Leptomeningeal metastases, also know as carcinomatous meningitis, refers to the spread of malignant cells through the CSF space. These cells can be originated both in primary CNS tumours (e.g. drop-metastases), as well as from distant tumours that have metastasised (haematogenous spread).
This article has a focus on the brain's subarachnoid space involvement. Please refer on intradural extramedullary metastases for a particular discussion related to the leptomeningeal metastases in the spine. For other intracranial metastatic locations, please refer to the main article on intracranial metastases.
The demographics will follow those of the underlying malignancy.
Clinical presentation is varied, but most commonly includes a headache, spine or radicular limb pain or sensory abnormalities, nausea and vomiting, and focal neurological deficits 3. Meningism is only present in a minority of patients (13% 3).
The primary intracerebral malignancies that may cause metastases to the subarachnoid space are:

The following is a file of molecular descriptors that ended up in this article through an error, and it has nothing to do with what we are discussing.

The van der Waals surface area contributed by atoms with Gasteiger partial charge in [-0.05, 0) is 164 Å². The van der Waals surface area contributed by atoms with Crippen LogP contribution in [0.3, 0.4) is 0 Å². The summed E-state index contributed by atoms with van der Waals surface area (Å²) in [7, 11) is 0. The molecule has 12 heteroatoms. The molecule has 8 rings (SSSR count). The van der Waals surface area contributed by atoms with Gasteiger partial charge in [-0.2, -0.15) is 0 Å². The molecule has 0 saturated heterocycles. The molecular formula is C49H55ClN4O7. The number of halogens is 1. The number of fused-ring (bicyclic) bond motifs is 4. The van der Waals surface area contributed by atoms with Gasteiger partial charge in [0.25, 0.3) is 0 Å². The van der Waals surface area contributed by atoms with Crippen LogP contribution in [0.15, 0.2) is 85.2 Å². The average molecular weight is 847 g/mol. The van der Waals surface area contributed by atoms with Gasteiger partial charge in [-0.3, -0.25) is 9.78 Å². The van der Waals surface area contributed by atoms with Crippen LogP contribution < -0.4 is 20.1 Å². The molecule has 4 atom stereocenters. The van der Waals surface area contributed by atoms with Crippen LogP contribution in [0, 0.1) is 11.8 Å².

- glioblastoma (GBM) and anaplastic astrocytoma
- choroid plexus carcinoma
The vast majority of leptomeningeal metastases originates from a widespread metastatic disease (haematogenous spread). The most common primary sites are:
- T1: usually normal
- T1 C+ (Gd): leptomeningeal enhancement is the primary mode of diagnosis. Scattered over the brain in a 'sugar coated' manner
- T2: usually normal
- abnormally elevated signal within sulci 2
- can be performed both non-contrast and post contrast, but is slightly less specific if performed post contrast 1
Treatment and prognosis
Untreated leptomeningeal metastases have a poor prognosis with patients usually succumbing within a few months, whereas, with treatment, that time may be extended up to 6-10 months 2-3. Treatment can consist of 3:
- intrathecal chemotherapy
- leptomeningeal inflammation: leptomeningitis
- slow flow in vessels
- propofol, high oxygen tension, subarachnoid blood can all elevate sulcal FLAIR signal
- 1. Singh SK, Leeds NE, Ginsberg LE. MR imaging of leptomeningeal metastases: comparison of three sequences. AJNR Am J Neuroradiol. 2002;23 (5): 817-21. AJNR Am J Neuroradiol (full text) - Pubmed citation
- 2. Singh SK, Agris JM, Leeds NE et-al. Intracranial leptomeningeal metastases: comparison of depiction at FLAIR and contrast-enhanced MR imaging. Radiology. 2000;217 (1): 50-3. Radiology (full text) - Pubmed citation
- 3. Balm M, Hammack J. Leptomeningeal carcinomatosis. Presenting features and prognostic factors. Arch. Neurol. 1996;53 (7): 626-32. Arch. Neurol. (link) - Pubmed citation